The older hardware appears to have been dual-core HP servers supporting approximately 120 regions running on 60 CPU cores.These older servers are still used within the new set-up, but are now restricted to providing open water and spaces connecting sub-continents. The new servers average 8-core servers with 64Gb of memory and 80 GB hard drives.
While MOSES was back online on Friday 28th October, the migration work was continuing, with the expectation it would take a few days to complete. However, as of Friday 28th, users were being invited to log back into the system to attend the weekly MOSES Office Hours and try-out the new sims as they became available.
MOSES is still accepting new accounts from suitable parties. These are obtained via the MOSES website, and are vetted by Douglas Maxwell for suitability. While priority is obviously given to military projects, proposals don’t have to be within the military arena in order to gain access to the system.
There are a number of points to consider when applying to use the environment:
MOSES is a professional environment, and everyone is expected to maintain decorum. There are no casual users
MOSES is a research and development environment, not an operations environment, and as such, subject to software and hardware upgrades that may disrupt use
Full region backups from MOSES to local hard drives is fully supported. As Douglas Maxwell puts it, “What you put on MOSES, you own free and clear.”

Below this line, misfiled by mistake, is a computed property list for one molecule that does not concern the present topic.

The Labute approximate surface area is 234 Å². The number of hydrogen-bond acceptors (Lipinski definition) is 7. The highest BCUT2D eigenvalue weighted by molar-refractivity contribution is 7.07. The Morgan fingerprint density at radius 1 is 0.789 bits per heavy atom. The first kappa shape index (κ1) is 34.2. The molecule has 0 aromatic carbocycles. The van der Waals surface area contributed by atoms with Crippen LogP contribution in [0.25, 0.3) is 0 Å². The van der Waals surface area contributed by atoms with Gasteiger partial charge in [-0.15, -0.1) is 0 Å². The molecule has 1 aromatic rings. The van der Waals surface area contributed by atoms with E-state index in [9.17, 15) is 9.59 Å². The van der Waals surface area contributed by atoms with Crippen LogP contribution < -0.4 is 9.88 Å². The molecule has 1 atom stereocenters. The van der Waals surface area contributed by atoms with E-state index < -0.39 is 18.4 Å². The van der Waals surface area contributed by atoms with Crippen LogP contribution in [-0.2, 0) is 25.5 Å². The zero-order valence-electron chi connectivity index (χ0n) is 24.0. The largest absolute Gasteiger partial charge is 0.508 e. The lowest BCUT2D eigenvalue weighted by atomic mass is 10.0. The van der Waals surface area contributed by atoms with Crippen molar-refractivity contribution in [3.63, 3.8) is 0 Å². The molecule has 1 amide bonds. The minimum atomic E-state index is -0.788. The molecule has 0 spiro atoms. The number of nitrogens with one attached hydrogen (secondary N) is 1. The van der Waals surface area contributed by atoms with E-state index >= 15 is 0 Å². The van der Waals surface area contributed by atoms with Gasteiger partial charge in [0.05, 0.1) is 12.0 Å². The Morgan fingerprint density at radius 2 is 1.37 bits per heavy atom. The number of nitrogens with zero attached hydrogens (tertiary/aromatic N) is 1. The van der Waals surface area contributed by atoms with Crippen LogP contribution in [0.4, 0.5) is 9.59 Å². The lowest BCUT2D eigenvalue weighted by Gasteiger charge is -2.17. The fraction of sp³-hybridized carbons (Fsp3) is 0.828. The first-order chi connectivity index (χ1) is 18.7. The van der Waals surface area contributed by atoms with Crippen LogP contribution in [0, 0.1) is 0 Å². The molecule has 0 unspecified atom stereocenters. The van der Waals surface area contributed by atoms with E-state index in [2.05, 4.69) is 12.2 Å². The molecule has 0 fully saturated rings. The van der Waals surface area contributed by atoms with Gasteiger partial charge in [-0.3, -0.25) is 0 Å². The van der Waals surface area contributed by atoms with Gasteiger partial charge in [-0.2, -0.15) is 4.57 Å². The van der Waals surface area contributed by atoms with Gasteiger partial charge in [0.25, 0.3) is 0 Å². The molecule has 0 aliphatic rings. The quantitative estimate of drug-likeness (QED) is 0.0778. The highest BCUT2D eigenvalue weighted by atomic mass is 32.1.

When first surveyed, some 30 minutes after the sale had finished, it appeared that some 322 private regions were added to the grid, leading to a net gain of some 311 regions.
However, a later survey revealed that in fact a staggering total 689 regions were added to the grid as a result of the sale and sims returned to use, leading to a net gain of some 508 private regions after accounting for losses.
Of the total number of sims added to the grid:
464 were open to public access, and so could be surveyed with:
343 being full regions
117 being homestead regions
4 being OpenSpace regions
225 remain closed to public access and have yet to be surveyed as to type
The 464 accessible regions were purchased by a total of 381 individual estates with 252 purchasers having no other holdings. Only five of those purchasing multiple regions brought more that 3.